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Kris Hill

About me

I was awarded an MA in Anthrozoology from Exeter University in 2018, which I completed while working fulltime in an unrelated field. I presented my dissertation paper ‘Animal-themed tattoo narratives: Insights into ontological perspectives and multispecies families’ at the annual ISAZ meeting.

In 2019 I embarked upon my PhD research, focusing on human-cat relations within urban communities. I am building the foundations of a new career – either as an academic, an educator, or a researcher within a non-profit organisation, dedicated to improving the lives of both human and non-human animals. 

Follow me on Twitter: @Humananimalx

Check out my blog: https://katzenlife.wordpress.com/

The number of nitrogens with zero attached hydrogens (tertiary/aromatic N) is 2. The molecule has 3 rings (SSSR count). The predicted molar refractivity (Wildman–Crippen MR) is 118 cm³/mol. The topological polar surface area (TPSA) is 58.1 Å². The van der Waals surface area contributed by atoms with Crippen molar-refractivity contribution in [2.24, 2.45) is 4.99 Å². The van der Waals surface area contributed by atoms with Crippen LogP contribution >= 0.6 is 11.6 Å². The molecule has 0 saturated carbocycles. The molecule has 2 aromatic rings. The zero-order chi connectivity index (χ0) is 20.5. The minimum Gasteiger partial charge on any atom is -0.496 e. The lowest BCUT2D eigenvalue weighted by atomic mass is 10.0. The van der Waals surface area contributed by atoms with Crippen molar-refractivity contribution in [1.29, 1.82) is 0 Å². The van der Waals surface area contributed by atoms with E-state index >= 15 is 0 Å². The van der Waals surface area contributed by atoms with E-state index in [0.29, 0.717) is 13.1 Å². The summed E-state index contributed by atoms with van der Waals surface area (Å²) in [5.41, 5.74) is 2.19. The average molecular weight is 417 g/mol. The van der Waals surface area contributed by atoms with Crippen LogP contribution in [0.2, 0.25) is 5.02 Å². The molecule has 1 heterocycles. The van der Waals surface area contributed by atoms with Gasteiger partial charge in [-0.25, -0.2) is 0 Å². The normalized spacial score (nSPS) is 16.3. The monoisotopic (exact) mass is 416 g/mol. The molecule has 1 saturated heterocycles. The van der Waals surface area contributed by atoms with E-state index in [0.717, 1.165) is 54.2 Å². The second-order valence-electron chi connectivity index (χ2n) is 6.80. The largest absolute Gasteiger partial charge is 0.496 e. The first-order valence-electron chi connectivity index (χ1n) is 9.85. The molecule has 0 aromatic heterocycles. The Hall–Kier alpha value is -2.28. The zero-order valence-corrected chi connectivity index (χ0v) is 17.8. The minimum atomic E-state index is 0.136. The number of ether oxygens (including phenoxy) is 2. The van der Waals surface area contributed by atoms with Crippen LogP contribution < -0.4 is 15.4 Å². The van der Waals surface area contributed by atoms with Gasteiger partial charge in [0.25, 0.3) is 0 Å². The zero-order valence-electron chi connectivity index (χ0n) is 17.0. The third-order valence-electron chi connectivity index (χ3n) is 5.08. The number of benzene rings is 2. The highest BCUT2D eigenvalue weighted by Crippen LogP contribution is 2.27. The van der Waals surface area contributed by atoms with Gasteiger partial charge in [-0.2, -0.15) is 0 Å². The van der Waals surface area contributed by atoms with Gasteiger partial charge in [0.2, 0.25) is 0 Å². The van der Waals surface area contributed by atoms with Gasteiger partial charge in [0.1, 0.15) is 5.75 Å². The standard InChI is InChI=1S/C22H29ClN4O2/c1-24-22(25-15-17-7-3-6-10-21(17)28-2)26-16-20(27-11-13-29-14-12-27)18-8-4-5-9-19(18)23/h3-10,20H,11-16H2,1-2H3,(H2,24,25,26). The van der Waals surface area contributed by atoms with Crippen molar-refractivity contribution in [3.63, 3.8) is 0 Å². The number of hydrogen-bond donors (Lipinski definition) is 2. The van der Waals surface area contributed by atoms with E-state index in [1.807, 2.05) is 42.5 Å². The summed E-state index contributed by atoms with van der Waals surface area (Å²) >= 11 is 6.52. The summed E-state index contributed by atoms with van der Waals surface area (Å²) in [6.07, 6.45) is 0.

I am an advocate for making academic studies accessible and relevant to everyone. This is no easy endeavour, given the somewhat esoteric nature of academic writing! However, the purpose of my blog is to share my passion and inspire a broad audience to engage in anthrozoology-related topics and issues.

About my doctoral research

Cats have been living alongside humans for several millennia, and today the domestic cat (Felis silvestris catus) roams neighbourhoods worldwide. However, times are changing. There are environmental concerns regarding the impact of domestic cats, particularly feral populations, on wildlife. While some residents enjoy feline visitors, others consider them unwelcome nuisances. Busy roads pose a significant danger, and the relatively recent, and somewhat controversial phenomenon of the ‘indoor-only cat’ is in part a response to the various outdoor threats. Through discourse analysis of media reports, social media commentary and exchanges, survey responses, interviews, and behavioural observations, my research explores the dynamics of contemporary cat-human relations. With a better understanding of how cat-human relations and attitudes are influenced by facts, experiences, and sensationalist reporting, future efforts can be better focused towards education and ethical solutions that benefit cats, humans, and the environment.